openDemocracyUK: Opinion

What is UK government hiding on WhatsApp? We have no idea – that’s the problem

We know Boris Johnson asked Lord Brownlow for money for his flat refurb because the latter kept the messages. But what has been deleted?

Cori Crider headshot
Cori Crider
7 January 2022, 4.57pm
Boris Johnson's government is accused of conducting official business over WhatsApp
PA Images / Alamy Stock Photo

It’s a day ending in a ‘y’, so Downing Street is facing allegations of corruption.

This one’s a reprise of last year’s ‘loaded Lord secretly pays for deluxe refurb of the PM’s flat’ scandal – £840-a-roll wallpaper and all.

If you missed it, Boris Johnson tried to cadge thousands from one Lord Brownlow, a Tory donor, by slagging off Number 10, which was a “bit of a tip”, according to the prime minister.

This is nothing you haven’t seen before, right?

Get our free Daily Email

Get one whole story, direct to your inbox every weekday.

But scrape back the gold wallpaper and you’ll find the mouldy plaster and stench of a darker story underneath – one with huge implications for our democracy.

Johnson’s pleas for cash appear to have taken place over a single private chat service: WhatsApp. And, if you care about the health of your democracy, that should worry you.

Messages on apps such as WhatsApp or Signal can be set to automatically delete, either immediately after a conversation or after a set period. And, once they’ve been deleted by both the sender and recipients, that’s it – they’re gone for good. The government should be archiving key messages of decisions, but it’s not.

When there is a formal inquiry into the government’s handling of COVID, a swathe of the public record could be missing

This is the modern equivalent of shredding documents, except much more quickly. And it reduces the chances of reconstructing the evidence from ‘slim’ to ‘none’.

No problem, you might think, if all you want to do is delete an ill-advised late-night text to your ex.

But how about when Johnson, for example, was alleged to have been in contact via WhatsApp with the Crown Prince of Saudi Arabia about the prince’s bid to buy Newcastle United – in the face of huge concerns over the fitness of the bid? (When pressed on the matter, Downing Street refused to confirm or deny that such a conversation had taken place, though it admitted Johnson had asked a top aide to “check on the progress of the talks on a potential major foreign investment in the UK”.)

It’s not just about Saudi royalty and their playthings, either. The use of these ‘disappearing messages’ is rampant in the government.

That includes in the government’s response to COVID. Johnson’s former chief adviser, Dominic Cummings, last year revealed that high-level discussions between himself and the prime minister and other members of government, over the struggling test and trace system and shortages of ventilators, had routinely taken place over WhatsApp.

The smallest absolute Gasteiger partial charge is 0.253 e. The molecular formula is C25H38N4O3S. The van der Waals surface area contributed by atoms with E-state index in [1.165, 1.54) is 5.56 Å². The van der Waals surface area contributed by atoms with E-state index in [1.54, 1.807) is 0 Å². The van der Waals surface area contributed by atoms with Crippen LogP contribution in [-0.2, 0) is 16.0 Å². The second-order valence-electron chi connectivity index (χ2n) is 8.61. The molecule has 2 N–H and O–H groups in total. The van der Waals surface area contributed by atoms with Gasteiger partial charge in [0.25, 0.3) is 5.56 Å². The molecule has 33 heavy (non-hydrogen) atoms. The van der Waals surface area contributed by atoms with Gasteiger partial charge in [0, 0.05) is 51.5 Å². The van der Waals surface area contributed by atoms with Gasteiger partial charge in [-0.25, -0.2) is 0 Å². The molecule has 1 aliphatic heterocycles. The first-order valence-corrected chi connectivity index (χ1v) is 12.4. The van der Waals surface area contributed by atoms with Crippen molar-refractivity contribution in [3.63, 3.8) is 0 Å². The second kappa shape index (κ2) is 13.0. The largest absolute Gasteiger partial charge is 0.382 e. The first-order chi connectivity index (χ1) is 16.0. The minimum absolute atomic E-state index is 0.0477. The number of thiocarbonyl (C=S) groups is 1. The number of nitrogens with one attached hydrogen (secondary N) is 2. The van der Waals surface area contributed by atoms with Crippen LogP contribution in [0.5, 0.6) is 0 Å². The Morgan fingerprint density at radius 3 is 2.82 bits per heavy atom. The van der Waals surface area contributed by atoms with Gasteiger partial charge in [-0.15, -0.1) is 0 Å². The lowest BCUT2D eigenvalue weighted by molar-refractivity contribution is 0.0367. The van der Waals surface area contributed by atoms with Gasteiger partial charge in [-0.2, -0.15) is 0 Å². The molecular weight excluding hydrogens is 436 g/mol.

And, as Byline Times has reported, fateful discussions over whether to release patients without negative COVID tests from hospital into care homes were also allegedly carried out on WhatsApp.

The newspaper reported a government source as having said: “The entire COVID-19 response was being conducted over WhatsApp messages.” 

Related story

London, England, UK. 5th July, 2021. UK Prime Minister BORIS JOHNSON returns 10 Downing Street after a press conference where he announced lifting of covid restrictions such as mask wearing and social distancing from 19th of July.
Cabinet Office admits taking Tory donations to fund refurb, before bills were finally paid by the prime minister

Here’s the thing. The Downing Street wallpaper WhatsApp messages survived because Lord Brownlow kept hold of his own copy of the conversation on his phone.

But how many more have been lost?

How many pieces of evidence that would be vital to our understanding of what happened to our country during this catastrophic pandemic have been quietly deleted forever – along with the chance of holding the people who made the decisions, and then destroyed the evidence, to account?

This is why Foxglove is helping non-profit group the Citizens take the government to court – in a case to be heard on 22 March – to ban the use of these disappearing messages across government.

As part of the case, the government has disclosed policies that show it isn’t meant to be using WhatsApp, Signal and the rest for official business at all.

When a judge finally takes up the formal inquiry into the government’s handling of the pandemic, looking into the deaths of some 150,000 of our fellow Britons, a swathe of the public record could be missing.

That is unacceptable. If we are ever going to understand what happened during these awful past few years, when so many of us have lost so much, that cannot be allowed to stand.

We cannot begin to grieve – and, one day, try to move on together – if the essential evidence about the decisions that were made has been shredded into thin air.

If you’d like to support our case, you can sign our petition on here. Please share it with anyone you know who cares about the future of our democracy.

We've got a newsletter for everyone

Whatever you're interested in, there's a free openDemocracy newsletter for you.

Who is bankrolling Britain's democracy? Which groups shape the stories we see in the press; which voices are silenced, and why? Sign up here to find out.
Audio available Bookmark Check Language Close Comments Download Facebook Link Email Newsletter Newsletter Play Print Share Twitter Youtube Search Instagram WhatsApp yourData